THE manager of the England football team, Gareth Southgate, has a knack of saying the right thing at the right time. Commenting on his players’ rather gauche celebrations after they had paper cups thrown at them this month by a hostile Hungarian crowd, he urged them to show a bit more humility next time, a bit more class. He pointed out that humility tends to get the crowd on your side.
Humility is a word often heard in a rather negative context — false humility, the sycophacy of Uriah Heep, and so on. But it is intriguing that the Church of England’s Vision and Strategy for the 2020s calls for the Church to be, among other things, “humbler” (News, 26 November 2020).
I used to run a brand agency, and worked with many of the largest organisations in the land, vision-setting and helping them to take that crucial second step: making it actually happen.
Brands generally have a set of words to describe what they stand for, or what the end user will notice. Brand consultants get used to seeing the same kind of words come up time and again. But, when you get an unusual, meaty word, then you can really have some fun working out what it means in the context of the organisation. It gives you scope to be bold — even playful. “Humbler” is just such a word. The challenge is to get the very most out of the word.
If I had been advising the Church, I would have wondered two things straight away. First, what are we going to be humbler than? Notice that it does not say “humble” — which is definite — but “humbler”. This implies that we are to be humbler than we have been in the past or currently are. That’s exciting, because it is a challenge.
But I wonder whether more could have been made out of the word. At present, “humbler” is described in the strategy document as “recognising our failings and working with others to serve the common good”. These are good things; but there is more scope to explore the richness of being a humbler Church. It is about more than simply saying sorry.
The second question I would have asked was: Where did this word come from? Was it the rank and file who asked for more humility? Was it the leadership? Was it a resounding need, something that was an obvious way to proceed, or just a nice-to-have?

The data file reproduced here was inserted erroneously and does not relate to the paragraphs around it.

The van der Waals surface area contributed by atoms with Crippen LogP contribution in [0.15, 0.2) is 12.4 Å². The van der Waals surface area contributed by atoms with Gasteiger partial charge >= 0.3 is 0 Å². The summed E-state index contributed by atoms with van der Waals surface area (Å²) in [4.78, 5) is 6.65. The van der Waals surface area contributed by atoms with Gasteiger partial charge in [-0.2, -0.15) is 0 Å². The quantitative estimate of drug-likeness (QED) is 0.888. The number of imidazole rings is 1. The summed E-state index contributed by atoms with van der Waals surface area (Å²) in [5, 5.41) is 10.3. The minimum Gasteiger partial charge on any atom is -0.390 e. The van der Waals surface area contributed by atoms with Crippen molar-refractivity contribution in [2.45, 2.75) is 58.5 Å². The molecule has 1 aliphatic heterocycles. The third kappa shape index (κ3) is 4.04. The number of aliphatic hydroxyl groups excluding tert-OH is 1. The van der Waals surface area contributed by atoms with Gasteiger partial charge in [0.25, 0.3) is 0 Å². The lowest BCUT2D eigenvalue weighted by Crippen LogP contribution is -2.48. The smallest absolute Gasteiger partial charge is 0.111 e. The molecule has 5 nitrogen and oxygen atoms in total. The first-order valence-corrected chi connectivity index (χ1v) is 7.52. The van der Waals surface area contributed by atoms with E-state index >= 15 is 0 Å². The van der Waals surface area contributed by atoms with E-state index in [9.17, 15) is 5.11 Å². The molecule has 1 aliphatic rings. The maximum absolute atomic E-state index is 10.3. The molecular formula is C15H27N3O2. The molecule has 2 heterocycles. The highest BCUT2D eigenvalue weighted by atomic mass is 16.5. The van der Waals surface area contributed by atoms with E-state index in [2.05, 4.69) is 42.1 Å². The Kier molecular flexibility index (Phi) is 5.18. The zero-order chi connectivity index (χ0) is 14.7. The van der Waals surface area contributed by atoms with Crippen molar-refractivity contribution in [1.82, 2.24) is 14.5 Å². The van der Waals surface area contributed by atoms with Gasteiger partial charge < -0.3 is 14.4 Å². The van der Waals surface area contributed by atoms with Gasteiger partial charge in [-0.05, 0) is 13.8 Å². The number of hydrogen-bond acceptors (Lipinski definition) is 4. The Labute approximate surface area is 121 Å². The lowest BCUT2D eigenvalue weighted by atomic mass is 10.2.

WITH all strategies, the devil is in the detail. So here are just a few ideas from someone on the outside to get us wondering about what a humbler Established Church might look like.
There may be some theological issues to sort out. If we have a “victory” model of the cross, how do we honour, value, and celebrate the truth of God that other faiths can help us with?
Being humbler is about actions and language; so, I would suggest a look at the language that the Church uses — aiming for simplicity, clarity, and everyday words. Test out phrases on regular folk. We keep the beautiful words; we don’t ditch liturgy or all that is precious. But we should aim to sound like regular, modern people in the way we put things.
We could position ourselves as fellow seekers, along with the rest of humanity. We don’t have all the answers, but we do want to hear people’s stories and celebrate them.
If we want to win people over, gain their trust, then, perhaps, we should build on the amazing acts of service that people carry out every day in our churches already. We are a blessing, no strings attached. Great brands build on what is already there — they just make that bit more prominent and do more of it.
And then there is the way in which we clergy deal with people. A humbler clergy (and the ones I know are humble and good) might reflect on how we handle complaints and differences. We might examine our attitudes to power and inclusion. Recent cases have reminded us of the toxicity of putting leaders on pedestals and crushing alternative voices. Here is a long shot: what if all clergy, just for a couple of months, stepped back from the foreground and served in a humble position in a team?
I REALLY like the fact that the Church is going through this strategic process, and the results are, to say the least, radical. It is bold and to be celebrated. It could have been launched more effectively: brand graphs and language do not play well without stories and conversations and clarity. It could have been written more crisply — even more humbly. But we learn as we go along, and none of this is an exact science.
Finally, of course, if we are to be humbler, we have to take a good look at ourselves. I am part of the problem, and I don’t want to be.
The next chapter could be very exciting — if we can just keep our cynicism at bay and be a little humbler.
The Revd Steve Morris is Vicar of St Cuthbert’s, North Wembley, in the diocese of London. His book Our Precious Lives: How listening to and telling stories can save the Church (Faith, 7 February 2020), is published by Authentic Media at £9.99 (Church Times Bookshop £8.99), 978-1-78893-079-6.